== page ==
More classy stuff from London duo
Released in the summer of last year, “The Yellow Line”, the first EP from London duo Ferris And Sylvester was extremely impressive. “This is obviously just their debut release, but there is every reason to think that following Ferris And Sylvester might be a lot of fun. You probably won’t be able to second guess them, and there is a real feeling that here they are only getting started,” chirruped our review, and happily it turns out we were right – on all fronts.
This follow five tracker is indeed a little more carefree and seemingly less confessional than the debut, but this is even more sun dappled and soulful. “Better In Yellow” the lead track on “Made In Streatham” is – even when writing this on a freezing January night – a slice of summer. The guitar work is superb and the message of positivity and individuality here is something we can all get behind.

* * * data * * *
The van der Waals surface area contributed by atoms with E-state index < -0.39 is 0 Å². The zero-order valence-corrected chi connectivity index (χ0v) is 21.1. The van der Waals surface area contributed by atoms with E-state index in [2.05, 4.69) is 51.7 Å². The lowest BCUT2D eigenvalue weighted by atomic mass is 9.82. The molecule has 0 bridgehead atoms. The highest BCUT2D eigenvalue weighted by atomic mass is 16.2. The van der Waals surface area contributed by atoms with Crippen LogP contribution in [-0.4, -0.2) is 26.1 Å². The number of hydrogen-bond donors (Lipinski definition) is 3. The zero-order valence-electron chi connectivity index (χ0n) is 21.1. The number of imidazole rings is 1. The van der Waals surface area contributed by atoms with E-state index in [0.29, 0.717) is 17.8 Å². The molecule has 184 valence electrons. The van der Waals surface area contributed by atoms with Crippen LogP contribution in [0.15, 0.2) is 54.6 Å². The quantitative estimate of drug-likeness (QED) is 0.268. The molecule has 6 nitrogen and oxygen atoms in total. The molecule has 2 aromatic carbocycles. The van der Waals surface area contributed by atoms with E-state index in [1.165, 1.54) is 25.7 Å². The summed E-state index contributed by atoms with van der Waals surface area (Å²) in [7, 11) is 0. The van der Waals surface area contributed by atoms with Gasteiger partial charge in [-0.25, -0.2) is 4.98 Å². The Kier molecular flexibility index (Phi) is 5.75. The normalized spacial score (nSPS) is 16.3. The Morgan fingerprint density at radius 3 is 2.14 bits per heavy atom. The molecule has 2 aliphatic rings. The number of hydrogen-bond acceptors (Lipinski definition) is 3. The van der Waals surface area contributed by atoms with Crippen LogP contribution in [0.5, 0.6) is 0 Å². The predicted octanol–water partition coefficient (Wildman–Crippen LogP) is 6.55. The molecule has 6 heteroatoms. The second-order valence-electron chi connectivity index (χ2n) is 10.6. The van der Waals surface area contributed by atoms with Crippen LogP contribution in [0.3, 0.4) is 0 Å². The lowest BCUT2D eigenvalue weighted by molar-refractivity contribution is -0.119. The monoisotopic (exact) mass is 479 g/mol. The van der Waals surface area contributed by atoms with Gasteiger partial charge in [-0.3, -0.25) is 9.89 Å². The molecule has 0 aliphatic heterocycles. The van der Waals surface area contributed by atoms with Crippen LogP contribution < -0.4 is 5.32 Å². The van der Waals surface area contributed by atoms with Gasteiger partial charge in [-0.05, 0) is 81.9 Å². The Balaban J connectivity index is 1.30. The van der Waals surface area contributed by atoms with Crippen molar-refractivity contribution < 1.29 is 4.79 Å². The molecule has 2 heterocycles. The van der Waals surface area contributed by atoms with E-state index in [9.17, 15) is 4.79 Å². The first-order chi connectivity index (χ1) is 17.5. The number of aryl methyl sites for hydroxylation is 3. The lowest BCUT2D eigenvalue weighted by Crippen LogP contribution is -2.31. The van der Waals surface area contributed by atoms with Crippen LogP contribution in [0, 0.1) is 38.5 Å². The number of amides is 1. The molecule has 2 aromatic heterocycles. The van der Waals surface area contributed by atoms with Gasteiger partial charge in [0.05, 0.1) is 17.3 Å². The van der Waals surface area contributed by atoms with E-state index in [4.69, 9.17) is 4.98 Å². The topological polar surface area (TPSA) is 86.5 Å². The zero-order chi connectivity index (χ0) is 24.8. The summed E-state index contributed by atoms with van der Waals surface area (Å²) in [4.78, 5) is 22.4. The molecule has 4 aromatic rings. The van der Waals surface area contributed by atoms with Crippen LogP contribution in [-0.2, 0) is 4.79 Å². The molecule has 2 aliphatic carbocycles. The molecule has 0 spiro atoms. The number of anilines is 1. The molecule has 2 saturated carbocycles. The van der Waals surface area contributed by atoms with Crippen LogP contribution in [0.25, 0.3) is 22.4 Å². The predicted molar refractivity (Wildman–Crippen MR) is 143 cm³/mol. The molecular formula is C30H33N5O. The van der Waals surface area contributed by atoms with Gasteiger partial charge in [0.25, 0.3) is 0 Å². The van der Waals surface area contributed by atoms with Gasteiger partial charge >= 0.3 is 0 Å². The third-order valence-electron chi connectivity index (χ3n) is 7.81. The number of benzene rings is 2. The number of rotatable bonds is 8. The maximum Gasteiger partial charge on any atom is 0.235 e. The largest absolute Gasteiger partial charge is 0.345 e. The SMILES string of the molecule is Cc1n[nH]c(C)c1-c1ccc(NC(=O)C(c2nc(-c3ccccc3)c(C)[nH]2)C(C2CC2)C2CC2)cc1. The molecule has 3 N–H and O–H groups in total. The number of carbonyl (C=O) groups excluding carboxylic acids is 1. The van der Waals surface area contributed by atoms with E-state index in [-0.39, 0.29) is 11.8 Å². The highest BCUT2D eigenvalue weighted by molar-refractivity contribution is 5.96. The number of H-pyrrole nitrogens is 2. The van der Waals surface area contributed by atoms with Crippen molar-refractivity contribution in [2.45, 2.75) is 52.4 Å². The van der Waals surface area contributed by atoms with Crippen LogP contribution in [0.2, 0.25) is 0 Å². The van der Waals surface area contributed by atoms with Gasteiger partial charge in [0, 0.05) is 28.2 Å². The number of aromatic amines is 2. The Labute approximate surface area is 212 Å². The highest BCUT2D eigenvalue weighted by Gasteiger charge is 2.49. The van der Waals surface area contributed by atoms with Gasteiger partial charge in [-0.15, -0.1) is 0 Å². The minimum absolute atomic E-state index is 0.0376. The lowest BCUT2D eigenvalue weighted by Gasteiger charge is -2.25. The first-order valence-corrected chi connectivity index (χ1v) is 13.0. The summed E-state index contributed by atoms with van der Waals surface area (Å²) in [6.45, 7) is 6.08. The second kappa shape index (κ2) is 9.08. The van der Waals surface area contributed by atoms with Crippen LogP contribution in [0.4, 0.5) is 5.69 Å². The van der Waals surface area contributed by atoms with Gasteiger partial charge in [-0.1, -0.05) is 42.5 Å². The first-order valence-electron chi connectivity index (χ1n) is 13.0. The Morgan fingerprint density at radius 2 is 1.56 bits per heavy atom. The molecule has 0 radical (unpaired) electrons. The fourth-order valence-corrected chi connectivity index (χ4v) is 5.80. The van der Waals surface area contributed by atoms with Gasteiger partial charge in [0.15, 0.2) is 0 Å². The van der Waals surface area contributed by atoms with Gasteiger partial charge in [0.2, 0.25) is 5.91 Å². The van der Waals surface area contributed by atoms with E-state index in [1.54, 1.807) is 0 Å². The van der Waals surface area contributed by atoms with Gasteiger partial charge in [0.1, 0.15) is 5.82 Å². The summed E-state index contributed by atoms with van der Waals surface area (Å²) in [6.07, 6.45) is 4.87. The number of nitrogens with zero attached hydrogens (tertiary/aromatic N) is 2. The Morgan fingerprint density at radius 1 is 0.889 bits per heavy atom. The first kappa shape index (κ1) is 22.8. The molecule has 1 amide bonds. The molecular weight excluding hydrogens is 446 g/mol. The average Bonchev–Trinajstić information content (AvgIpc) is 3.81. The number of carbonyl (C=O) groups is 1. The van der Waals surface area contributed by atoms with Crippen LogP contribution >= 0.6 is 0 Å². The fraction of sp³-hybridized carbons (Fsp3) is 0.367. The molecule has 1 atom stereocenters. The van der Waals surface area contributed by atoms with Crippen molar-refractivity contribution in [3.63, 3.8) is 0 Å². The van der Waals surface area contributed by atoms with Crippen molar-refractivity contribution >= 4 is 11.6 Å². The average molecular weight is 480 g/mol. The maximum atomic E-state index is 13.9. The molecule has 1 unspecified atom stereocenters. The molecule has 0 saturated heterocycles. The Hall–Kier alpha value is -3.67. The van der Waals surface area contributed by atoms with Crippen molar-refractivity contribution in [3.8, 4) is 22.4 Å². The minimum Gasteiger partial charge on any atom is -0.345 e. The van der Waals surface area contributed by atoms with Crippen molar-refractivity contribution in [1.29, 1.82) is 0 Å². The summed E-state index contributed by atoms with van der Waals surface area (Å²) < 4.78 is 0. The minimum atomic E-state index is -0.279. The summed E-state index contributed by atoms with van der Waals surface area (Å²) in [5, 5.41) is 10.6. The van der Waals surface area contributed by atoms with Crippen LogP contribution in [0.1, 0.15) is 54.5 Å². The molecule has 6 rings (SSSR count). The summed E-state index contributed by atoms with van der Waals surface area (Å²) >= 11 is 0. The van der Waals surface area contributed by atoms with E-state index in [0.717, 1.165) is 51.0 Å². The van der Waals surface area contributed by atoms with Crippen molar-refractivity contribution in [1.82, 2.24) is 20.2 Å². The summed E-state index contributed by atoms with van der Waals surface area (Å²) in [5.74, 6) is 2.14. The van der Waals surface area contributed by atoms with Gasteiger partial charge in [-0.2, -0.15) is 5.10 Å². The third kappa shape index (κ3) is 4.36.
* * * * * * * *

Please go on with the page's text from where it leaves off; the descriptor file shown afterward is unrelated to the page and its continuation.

The skill of Issy Ferris and Archie Sylvester is that they can do so much more. If the opener is more Laurel Canyon than East London, then “Sometimes” reveals a different side. The harmonies between the two are classy, but there is a half-spoken delivery that makes this a little more personal in tone.
The harmonica drenched “The Room” is a wonderful piece of Americana – British style. It is the small details, “we rent a room down in Streatham Hill above a barber’s shop” sings Ferris and instantly you are hooked by the narrative, and that’s before the blues tinged tune has kicked in.
“Loser” is stripped down to basics. Acoustics and mournful strings abound, and the simplicity of the music is reflected in the stark message in the lyrics, while the infectious “London’s Blues” is more than the closer. The old-time country feel is like something that Sam Phillips might have made in Sun Studios back in a bygone era. For all that though, it belongs in the now. That is the gift of F&E.
Two EP’s of rare quality mean it is time to get pretty excited. “Better In Yellow”? Nah, they’re already better than the competition, “Made In Streatham” proves that. One of the most promising bands in Britain is right here.